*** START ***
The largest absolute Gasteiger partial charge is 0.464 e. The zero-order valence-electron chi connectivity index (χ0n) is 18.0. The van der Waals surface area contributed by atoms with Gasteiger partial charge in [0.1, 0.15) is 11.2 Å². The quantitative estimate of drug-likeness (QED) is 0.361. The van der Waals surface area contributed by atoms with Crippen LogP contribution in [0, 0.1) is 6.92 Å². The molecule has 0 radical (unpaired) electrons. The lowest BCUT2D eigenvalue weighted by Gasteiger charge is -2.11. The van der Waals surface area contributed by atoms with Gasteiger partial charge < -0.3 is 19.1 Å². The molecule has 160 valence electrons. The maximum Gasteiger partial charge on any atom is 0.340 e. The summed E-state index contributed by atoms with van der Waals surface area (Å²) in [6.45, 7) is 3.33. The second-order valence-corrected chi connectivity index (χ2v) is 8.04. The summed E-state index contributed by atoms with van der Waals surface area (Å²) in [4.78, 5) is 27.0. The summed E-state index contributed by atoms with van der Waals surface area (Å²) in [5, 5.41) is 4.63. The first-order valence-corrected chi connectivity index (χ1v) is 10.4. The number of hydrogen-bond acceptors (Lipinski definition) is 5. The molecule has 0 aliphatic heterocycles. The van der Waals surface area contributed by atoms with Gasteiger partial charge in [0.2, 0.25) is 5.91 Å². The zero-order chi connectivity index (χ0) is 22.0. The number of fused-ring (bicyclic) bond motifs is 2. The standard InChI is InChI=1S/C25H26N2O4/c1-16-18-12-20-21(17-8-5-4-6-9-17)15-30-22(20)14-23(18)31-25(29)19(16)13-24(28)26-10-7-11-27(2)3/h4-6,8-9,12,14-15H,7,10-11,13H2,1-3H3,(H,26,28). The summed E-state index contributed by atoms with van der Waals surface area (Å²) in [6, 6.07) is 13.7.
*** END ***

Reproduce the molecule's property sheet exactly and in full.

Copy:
The largest absolute Gasteiger partial charge is 0.464 e. The zero-order valence-electron chi connectivity index (χ0n) is 18.0. The van der Waals surface area contributed by atoms with Gasteiger partial charge in [0.1, 0.15) is 11.2 Å². The quantitative estimate of drug-likeness (QED) is 0.361. The van der Waals surface area contributed by atoms with Crippen LogP contribution in [0, 0.1) is 6.92 Å². The molecule has 0 radical (unpaired) electrons. The lowest BCUT2D eigenvalue weighted by Gasteiger charge is -2.11. The van der Waals surface area contributed by atoms with Gasteiger partial charge < -0.3 is 19.1 Å². The molecule has 160 valence electrons. The maximum Gasteiger partial charge on any atom is 0.340 e. The summed E-state index contributed by atoms with van der Waals surface area (Å²) in [6.45, 7) is 3.33. The second-order valence-corrected chi connectivity index (χ2v) is 8.04. The summed E-state index contributed by atoms with van der Waals surface area (Å²) in [4.78, 5) is 27.0. The summed E-state index contributed by atoms with van der Waals surface area (Å²) in [5, 5.41) is 4.63. The first-order valence-corrected chi connectivity index (χ1v) is 10.4. The number of hydrogen-bond acceptors (Lipinski definition) is 5. The molecule has 0 aliphatic heterocycles. The van der Waals surface area contributed by atoms with Gasteiger partial charge in [0.2, 0.25) is 5.91 Å². The zero-order chi connectivity index (χ0) is 22.0. The number of fused-ring (bicyclic) bond motifs is 2. The standard InChI is InChI=1S/C25H26N2O4/c1-16-18-12-20-21(17-8-5-4-6-9-17)15-30-22(20)14-23(18)31-25(29)19(16)13-24(28)26-10-7-11-27(2)3/h4-6,8-9,12,14-15H,7,10-11,13H2,1-3H3,(H,26,28). The summed E-state index contributed by atoms with van der Waals surface area (Å²) in [6, 6.07) is 13.7.